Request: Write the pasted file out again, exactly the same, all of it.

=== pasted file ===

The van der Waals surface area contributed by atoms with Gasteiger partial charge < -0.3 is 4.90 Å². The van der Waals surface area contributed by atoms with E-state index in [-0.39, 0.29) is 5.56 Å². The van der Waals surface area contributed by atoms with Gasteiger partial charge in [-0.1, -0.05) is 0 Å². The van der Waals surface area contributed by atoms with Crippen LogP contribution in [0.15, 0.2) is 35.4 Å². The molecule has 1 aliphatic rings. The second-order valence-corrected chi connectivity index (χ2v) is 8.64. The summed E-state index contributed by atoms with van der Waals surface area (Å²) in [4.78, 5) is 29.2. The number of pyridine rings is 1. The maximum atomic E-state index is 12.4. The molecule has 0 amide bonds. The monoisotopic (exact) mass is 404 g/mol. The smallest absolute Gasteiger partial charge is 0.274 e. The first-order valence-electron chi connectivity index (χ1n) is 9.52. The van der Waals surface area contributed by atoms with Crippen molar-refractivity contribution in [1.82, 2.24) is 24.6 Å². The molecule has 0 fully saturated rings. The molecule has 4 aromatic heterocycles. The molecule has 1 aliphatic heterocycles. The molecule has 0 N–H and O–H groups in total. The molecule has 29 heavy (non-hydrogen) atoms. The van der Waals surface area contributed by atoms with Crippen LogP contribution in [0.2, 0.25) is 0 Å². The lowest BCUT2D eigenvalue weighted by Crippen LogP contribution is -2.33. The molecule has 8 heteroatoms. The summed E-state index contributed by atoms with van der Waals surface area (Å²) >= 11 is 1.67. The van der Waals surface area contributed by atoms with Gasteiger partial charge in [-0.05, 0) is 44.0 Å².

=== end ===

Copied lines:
The van der Waals surface area contributed by atoms with Gasteiger partial charge < -0.3 is 4.90 Å². The van der Waals surface area contributed by atoms with E-state index in [-0.39, 0.29) is 5.56 Å². The van der Waals surface area contributed by atoms with Gasteiger partial charge in [-0.1, -0.05) is 0 Å². The van der Waals surface area contributed by atoms with Crippen LogP contribution in [0.15, 0.2) is 35.4 Å². The molecule has 1 aliphatic rings. The second-order valence-corrected chi connectivity index (χ2v) is 8.64. The summed E-state index contributed by atoms with van der Waals surface area (Å²) in [4.78, 5) is 29.2. The number of pyridine rings is 1. The maximum atomic E-state index is 12.4. The molecule has 0 amide bonds. The monoisotopic (exact) mass is 404 g/mol. The smallest absolute Gasteiger partial charge is 0.274 e. The first-order valence-electron chi connectivity index (χ1n) is 9.52. The van der Waals surface area contributed by atoms with Crippen molar-refractivity contribution in [1.82, 2.24) is 24.6 Å². The molecule has 0 fully saturated rings. The molecule has 4 aromatic heterocycles. The molecule has 1 aliphatic heterocycles. The molecule has 0 N–H and O–H groups in total. The molecule has 29 heavy (non-hydrogen) atoms. The van der Waals surface area contributed by atoms with Crippen LogP contribution in [0.2, 0.25) is 0 Å². The lowest BCUT2D eigenvalue weighted by Crippen LogP contribution is -2.33. The molecule has 8 heteroatoms. The summed E-state index contributed by atoms with van der Waals surface area (Å²) >= 11 is 1.67. The van der Waals surface area contributed by atoms with Gasteiger partial charge in [-0.05, 0) is 44.0 Å².